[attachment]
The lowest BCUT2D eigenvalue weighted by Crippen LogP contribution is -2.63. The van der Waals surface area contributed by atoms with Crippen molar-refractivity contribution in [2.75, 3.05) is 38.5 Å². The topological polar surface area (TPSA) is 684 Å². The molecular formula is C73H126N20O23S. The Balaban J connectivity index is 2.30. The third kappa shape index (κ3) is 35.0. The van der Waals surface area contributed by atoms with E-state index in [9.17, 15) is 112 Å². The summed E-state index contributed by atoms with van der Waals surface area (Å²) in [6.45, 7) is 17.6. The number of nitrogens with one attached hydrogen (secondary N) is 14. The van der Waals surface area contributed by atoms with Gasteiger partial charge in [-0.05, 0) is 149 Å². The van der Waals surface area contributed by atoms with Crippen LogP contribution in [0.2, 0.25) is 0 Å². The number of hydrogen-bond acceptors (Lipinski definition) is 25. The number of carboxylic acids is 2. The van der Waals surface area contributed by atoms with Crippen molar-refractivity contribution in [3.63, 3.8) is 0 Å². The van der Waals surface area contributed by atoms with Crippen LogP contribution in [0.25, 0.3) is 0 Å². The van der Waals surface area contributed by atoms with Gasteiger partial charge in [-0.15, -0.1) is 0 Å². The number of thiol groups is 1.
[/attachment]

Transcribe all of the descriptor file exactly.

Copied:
The lowest BCUT2D eigenvalue weighted by Crippen LogP contribution is -2.63. The van der Waals surface area contributed by atoms with Crippen molar-refractivity contribution in [2.75, 3.05) is 38.5 Å². The topological polar surface area (TPSA) is 684 Å². The molecular formula is C73H126N20O23S. The Balaban J connectivity index is 2.30. The third kappa shape index (κ3) is 35.0. The van der Waals surface area contributed by atoms with E-state index in [9.17, 15) is 112 Å². The summed E-state index contributed by atoms with van der Waals surface area (Å²) in [6.45, 7) is 17.6. The number of nitrogens with one attached hydrogen (secondary N) is 14. The van der Waals surface area contributed by atoms with Gasteiger partial charge in [-0.05, 0) is 149 Å². The van der Waals surface area contributed by atoms with Crippen LogP contribution in [0.2, 0.25) is 0 Å². The number of hydrogen-bond acceptors (Lipinski definition) is 25. The number of carboxylic acids is 2. The van der Waals surface area contributed by atoms with Crippen molar-refractivity contribution in [3.63, 3.8) is 0 Å². The van der Waals surface area contributed by atoms with Crippen LogP contribution in [0.25, 0.3) is 0 Å². The van der Waals surface area contributed by atoms with Gasteiger partial charge in [-0.15, -0.1) is 0 Å². The number of thiol groups is 1.